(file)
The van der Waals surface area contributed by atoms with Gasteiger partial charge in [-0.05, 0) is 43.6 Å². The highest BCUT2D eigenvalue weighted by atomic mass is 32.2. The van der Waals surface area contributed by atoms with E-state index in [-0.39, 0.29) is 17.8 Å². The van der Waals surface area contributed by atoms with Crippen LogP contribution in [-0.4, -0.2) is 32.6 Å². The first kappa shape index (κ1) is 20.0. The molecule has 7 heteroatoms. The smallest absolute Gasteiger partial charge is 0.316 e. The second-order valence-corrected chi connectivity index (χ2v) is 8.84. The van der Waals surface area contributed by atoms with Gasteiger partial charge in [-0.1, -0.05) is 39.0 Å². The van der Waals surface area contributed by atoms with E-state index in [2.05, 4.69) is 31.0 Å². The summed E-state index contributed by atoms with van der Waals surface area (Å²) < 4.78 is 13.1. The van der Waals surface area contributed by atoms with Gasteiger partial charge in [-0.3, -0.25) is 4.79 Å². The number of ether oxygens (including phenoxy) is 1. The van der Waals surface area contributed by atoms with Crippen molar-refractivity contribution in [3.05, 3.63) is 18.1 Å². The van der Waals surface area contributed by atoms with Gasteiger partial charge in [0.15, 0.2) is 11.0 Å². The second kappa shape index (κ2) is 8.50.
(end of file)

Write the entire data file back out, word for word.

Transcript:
The van der Waals surface area contributed by atoms with Gasteiger partial charge in [-0.05, 0) is 43.6 Å². The highest BCUT2D eigenvalue weighted by atomic mass is 32.2. The van der Waals surface area contributed by atoms with E-state index in [-0.39, 0.29) is 17.8 Å². The van der Waals surface area contributed by atoms with Crippen LogP contribution in [-0.4, -0.2) is 32.6 Å². The first kappa shape index (κ1) is 20.0. The molecule has 7 heteroatoms. The smallest absolute Gasteiger partial charge is 0.316 e. The second-order valence-corrected chi connectivity index (χ2v) is 8.84. The van der Waals surface area contributed by atoms with Gasteiger partial charge in [-0.1, -0.05) is 39.0 Å². The van der Waals surface area contributed by atoms with E-state index in [2.05, 4.69) is 31.0 Å². The summed E-state index contributed by atoms with van der Waals surface area (Å²) < 4.78 is 13.1. The van der Waals surface area contributed by atoms with Gasteiger partial charge in [-0.3, -0.25) is 4.79 Å². The number of ether oxygens (including phenoxy) is 1. The van der Waals surface area contributed by atoms with Crippen molar-refractivity contribution in [3.05, 3.63) is 18.1 Å². The van der Waals surface area contributed by atoms with Gasteiger partial charge in [0.15, 0.2) is 11.0 Å². The second kappa shape index (κ2) is 8.50.